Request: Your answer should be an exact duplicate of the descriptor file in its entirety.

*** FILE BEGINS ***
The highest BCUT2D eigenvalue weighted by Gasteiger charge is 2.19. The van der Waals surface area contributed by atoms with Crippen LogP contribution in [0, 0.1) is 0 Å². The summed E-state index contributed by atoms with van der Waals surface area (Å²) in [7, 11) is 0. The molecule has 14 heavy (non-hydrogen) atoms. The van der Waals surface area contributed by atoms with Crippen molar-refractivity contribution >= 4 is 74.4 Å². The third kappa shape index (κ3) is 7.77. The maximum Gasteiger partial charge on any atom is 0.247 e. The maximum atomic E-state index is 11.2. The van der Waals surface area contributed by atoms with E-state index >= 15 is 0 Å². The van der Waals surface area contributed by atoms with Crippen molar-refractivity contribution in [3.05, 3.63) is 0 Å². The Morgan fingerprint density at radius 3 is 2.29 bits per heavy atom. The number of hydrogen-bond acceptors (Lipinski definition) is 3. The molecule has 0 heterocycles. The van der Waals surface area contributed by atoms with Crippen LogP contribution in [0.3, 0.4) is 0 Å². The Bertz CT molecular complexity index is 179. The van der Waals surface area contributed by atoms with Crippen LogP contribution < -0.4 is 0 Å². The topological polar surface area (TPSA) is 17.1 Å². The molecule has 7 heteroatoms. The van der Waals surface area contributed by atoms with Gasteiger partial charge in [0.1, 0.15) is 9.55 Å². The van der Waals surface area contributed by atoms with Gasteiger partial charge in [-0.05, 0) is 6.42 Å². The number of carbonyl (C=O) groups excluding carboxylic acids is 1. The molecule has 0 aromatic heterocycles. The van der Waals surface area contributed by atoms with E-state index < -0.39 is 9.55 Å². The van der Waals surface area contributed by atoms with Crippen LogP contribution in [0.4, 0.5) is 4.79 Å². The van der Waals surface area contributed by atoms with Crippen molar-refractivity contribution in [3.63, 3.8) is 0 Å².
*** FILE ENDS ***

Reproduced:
The highest BCUT2D eigenvalue weighted by Gasteiger charge is 2.19. The van der Waals surface area contributed by atoms with Crippen LogP contribution in [0, 0.1) is 0 Å². The summed E-state index contributed by atoms with van der Waals surface area (Å²) in [7, 11) is 0. The molecule has 14 heavy (non-hydrogen) atoms. The van der Waals surface area contributed by atoms with Crippen molar-refractivity contribution >= 4 is 74.4 Å². The third kappa shape index (κ3) is 7.77. The maximum Gasteiger partial charge on any atom is 0.247 e. The maximum atomic E-state index is 11.2. The van der Waals surface area contributed by atoms with E-state index >= 15 is 0 Å². The van der Waals surface area contributed by atoms with Crippen molar-refractivity contribution in [3.05, 3.63) is 0 Å². The Morgan fingerprint density at radius 3 is 2.29 bits per heavy atom. The number of hydrogen-bond acceptors (Lipinski definition) is 3. The molecule has 0 heterocycles. The van der Waals surface area contributed by atoms with Crippen LogP contribution in [0.3, 0.4) is 0 Å². The Bertz CT molecular complexity index is 179. The van der Waals surface area contributed by atoms with Crippen LogP contribution < -0.4 is 0 Å². The topological polar surface area (TPSA) is 17.1 Å². The molecule has 7 heteroatoms. The van der Waals surface area contributed by atoms with Gasteiger partial charge in [0.1, 0.15) is 9.55 Å². The van der Waals surface area contributed by atoms with Gasteiger partial charge in [-0.05, 0) is 6.42 Å². The number of carbonyl (C=O) groups excluding carboxylic acids is 1. The molecule has 0 aromatic heterocycles. The van der Waals surface area contributed by atoms with E-state index < -0.39 is 9.55 Å². The van der Waals surface area contributed by atoms with Crippen LogP contribution in [0.4, 0.5) is 4.79 Å². The van der Waals surface area contributed by atoms with Crippen molar-refractivity contribution in [3.63, 3.8) is 0 Å².